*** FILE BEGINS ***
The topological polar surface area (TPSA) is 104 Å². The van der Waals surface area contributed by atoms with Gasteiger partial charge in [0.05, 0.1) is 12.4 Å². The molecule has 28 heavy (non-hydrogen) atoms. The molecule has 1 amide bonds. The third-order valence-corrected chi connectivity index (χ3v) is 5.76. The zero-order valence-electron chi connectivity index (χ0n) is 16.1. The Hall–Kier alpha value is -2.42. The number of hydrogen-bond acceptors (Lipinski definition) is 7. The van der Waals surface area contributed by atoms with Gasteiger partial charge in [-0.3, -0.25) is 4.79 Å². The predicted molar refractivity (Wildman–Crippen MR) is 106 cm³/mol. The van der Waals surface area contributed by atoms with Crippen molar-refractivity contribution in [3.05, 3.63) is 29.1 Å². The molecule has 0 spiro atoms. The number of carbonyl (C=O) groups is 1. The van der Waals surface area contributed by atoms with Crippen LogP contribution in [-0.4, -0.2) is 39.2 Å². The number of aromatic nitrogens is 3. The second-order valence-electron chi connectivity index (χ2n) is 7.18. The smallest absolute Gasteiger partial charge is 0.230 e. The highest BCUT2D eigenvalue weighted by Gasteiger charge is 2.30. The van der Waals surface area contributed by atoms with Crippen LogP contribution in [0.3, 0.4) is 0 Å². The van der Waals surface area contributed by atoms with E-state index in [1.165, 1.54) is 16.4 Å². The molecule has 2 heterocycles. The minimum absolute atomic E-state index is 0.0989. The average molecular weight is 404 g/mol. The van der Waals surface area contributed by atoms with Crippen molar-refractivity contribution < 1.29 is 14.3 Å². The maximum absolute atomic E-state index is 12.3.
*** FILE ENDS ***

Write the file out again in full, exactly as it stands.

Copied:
The topological polar surface area (TPSA) is 104 Å². The van der Waals surface area contributed by atoms with Gasteiger partial charge in [0.05, 0.1) is 12.4 Å². The molecule has 28 heavy (non-hydrogen) atoms. The molecule has 1 amide bonds. The third-order valence-corrected chi connectivity index (χ3v) is 5.76. The zero-order valence-electron chi connectivity index (χ0n) is 16.1. The Hall–Kier alpha value is -2.42. The number of hydrogen-bond acceptors (Lipinski definition) is 7. The van der Waals surface area contributed by atoms with Gasteiger partial charge in [-0.3, -0.25) is 4.79 Å². The predicted molar refractivity (Wildman–Crippen MR) is 106 cm³/mol. The van der Waals surface area contributed by atoms with Crippen molar-refractivity contribution in [3.05, 3.63) is 29.1 Å². The molecule has 0 spiro atoms. The number of carbonyl (C=O) groups is 1. The van der Waals surface area contributed by atoms with Crippen LogP contribution in [-0.4, -0.2) is 39.2 Å². The number of aromatic nitrogens is 3. The second-order valence-electron chi connectivity index (χ2n) is 7.18. The smallest absolute Gasteiger partial charge is 0.230 e. The highest BCUT2D eigenvalue weighted by Gasteiger charge is 2.30. The van der Waals surface area contributed by atoms with Crippen LogP contribution in [0.3, 0.4) is 0 Å². The van der Waals surface area contributed by atoms with E-state index in [1.165, 1.54) is 16.4 Å². The molecule has 2 heterocycles. The minimum absolute atomic E-state index is 0.0989. The average molecular weight is 404 g/mol. The van der Waals surface area contributed by atoms with Crippen molar-refractivity contribution < 1.29 is 14.3 Å². The maximum absolute atomic E-state index is 12.3.